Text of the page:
The following year, another group of California bound gold seekers from Georgia found a small placer deposit near Pike’s Peak yielded about 20 troy ounces (about a pound and a half) of gold. This was the first significant gold discovery in the Rocky Mountain region. News of this discovery soon spread and precipitated the Pike’s Peak Gold Rush. As a result, an estimated 100,000 gold seekers flocked to the region over the next three years. The immediate result of this population boom was Colorado statehood in 1876. It would also tie its future economically over the next century to the mining industry.
To encourage the further expansion and exploration of the western states for precious metals such as gold, silver, copper, lead and a host of other minerals, Congress passed the Mining Act of 1872. The act provided for the establishment of claims of what were known as unpatented claims, providing the right to conduct those activities necessary to exploration and mining, but they would last only as long as the claim is worked every year. It also provided the opportunity to obtain patents (deeds from the government), much as farmers could obtain title under the Homestead Act for fully patented claims. In essence, the land would belong to the claimant.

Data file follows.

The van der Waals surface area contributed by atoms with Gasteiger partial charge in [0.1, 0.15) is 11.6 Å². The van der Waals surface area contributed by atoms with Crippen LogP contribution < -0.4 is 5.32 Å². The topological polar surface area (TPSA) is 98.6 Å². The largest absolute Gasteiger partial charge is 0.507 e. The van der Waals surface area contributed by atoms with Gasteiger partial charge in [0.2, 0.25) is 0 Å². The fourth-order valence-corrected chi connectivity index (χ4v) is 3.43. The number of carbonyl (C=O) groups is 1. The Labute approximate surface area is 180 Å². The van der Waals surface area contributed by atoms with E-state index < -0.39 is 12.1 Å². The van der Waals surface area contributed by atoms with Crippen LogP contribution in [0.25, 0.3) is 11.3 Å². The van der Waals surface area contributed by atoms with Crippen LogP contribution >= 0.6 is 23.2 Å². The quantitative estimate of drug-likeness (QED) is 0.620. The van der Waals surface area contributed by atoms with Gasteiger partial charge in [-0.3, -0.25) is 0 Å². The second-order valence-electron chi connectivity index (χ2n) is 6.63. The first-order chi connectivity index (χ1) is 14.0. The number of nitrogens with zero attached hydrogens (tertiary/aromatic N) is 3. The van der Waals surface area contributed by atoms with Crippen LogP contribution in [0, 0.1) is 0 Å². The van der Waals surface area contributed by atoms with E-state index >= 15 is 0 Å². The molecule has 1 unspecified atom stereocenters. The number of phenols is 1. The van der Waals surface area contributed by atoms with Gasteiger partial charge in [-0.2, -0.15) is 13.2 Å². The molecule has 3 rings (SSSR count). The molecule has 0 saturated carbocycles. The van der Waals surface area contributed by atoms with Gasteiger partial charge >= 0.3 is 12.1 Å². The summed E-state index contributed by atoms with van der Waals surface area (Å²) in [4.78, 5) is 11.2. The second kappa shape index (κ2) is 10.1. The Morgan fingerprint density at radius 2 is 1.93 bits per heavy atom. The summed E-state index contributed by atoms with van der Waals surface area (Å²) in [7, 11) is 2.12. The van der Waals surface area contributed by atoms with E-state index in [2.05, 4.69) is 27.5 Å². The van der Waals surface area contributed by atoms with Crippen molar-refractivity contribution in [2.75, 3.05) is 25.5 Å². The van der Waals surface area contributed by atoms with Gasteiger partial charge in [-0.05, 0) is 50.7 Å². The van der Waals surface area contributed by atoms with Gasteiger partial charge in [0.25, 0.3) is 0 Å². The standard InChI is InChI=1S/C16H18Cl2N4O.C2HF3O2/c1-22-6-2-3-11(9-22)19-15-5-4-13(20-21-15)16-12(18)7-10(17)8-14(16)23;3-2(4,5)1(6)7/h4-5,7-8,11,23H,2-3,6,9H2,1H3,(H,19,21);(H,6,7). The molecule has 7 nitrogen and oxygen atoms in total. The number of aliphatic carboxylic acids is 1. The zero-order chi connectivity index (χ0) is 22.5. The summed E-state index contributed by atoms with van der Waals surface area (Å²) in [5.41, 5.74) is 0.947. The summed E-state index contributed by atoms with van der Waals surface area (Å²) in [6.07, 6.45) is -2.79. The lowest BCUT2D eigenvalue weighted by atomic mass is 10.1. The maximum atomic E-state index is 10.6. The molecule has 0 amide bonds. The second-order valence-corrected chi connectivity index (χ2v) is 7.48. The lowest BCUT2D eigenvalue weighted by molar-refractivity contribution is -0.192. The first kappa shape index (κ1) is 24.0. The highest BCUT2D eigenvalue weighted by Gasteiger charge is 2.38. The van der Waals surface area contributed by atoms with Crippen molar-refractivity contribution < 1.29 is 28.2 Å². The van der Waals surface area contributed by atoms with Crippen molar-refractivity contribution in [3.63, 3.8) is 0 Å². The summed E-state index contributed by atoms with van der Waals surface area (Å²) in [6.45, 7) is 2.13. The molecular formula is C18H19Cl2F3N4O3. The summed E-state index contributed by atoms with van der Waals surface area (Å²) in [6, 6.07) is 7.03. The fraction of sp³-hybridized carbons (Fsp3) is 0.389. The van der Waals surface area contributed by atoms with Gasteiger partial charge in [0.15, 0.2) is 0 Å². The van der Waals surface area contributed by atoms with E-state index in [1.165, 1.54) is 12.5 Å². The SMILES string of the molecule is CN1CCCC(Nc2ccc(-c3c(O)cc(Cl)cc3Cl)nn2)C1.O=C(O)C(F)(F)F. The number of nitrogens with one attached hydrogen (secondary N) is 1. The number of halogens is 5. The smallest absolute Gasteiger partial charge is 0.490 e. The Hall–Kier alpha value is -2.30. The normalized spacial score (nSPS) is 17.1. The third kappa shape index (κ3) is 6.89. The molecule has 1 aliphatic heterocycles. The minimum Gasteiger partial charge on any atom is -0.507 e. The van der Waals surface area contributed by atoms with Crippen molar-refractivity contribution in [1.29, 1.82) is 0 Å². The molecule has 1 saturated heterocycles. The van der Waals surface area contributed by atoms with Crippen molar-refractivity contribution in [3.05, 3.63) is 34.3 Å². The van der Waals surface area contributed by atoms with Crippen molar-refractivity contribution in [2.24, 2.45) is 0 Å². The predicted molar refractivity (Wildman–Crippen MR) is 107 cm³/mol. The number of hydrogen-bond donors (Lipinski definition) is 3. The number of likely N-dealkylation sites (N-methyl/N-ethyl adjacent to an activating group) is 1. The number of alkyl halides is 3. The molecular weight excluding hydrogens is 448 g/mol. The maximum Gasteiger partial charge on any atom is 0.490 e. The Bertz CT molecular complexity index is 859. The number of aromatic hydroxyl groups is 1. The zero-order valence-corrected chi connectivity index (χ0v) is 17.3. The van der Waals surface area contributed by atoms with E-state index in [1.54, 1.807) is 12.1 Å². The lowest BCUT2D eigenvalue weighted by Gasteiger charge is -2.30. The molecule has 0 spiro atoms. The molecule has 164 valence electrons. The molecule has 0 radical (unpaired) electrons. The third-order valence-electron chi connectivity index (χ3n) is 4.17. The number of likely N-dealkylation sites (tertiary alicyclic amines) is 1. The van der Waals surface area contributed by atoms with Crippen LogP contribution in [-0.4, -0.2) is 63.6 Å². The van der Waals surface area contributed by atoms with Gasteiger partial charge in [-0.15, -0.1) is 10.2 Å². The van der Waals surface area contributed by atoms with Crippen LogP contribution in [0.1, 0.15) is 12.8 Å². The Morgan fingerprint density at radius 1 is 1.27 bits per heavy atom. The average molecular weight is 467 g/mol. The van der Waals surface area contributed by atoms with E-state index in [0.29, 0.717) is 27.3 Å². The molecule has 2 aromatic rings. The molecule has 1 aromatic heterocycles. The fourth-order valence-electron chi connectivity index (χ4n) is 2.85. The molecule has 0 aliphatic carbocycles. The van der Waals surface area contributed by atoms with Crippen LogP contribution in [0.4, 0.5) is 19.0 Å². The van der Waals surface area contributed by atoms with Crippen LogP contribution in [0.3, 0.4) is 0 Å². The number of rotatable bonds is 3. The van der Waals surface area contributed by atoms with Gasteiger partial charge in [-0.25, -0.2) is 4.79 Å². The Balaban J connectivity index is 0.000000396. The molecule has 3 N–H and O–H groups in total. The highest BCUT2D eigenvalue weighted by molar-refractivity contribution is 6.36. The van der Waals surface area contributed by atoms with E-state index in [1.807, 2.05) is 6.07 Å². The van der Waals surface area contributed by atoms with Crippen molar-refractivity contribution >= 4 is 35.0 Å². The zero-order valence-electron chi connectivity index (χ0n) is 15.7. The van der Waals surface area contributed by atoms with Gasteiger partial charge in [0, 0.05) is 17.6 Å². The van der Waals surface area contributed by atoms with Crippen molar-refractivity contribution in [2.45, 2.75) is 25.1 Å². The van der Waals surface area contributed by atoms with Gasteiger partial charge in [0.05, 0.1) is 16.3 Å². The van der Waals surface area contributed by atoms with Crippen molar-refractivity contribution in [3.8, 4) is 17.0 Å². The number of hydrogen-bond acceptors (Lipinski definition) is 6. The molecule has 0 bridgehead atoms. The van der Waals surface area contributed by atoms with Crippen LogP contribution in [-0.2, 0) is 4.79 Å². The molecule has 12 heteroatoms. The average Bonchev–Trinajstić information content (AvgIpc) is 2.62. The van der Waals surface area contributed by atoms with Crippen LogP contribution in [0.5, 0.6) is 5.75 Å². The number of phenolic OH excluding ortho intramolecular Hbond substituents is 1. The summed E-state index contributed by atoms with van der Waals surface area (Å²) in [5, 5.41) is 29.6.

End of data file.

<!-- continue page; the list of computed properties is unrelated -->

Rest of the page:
Along the Highway 6 corridor, the gold rush reached fever pitch in the early 1870s when gold was discovered in Oro City, not too far from present day Leadville. The boom was brief, however, because the placer gold mining was hampered by a heavy brown sand in the sluice boxes that made it difficult to separate out the sparse amounts of gold contained in it.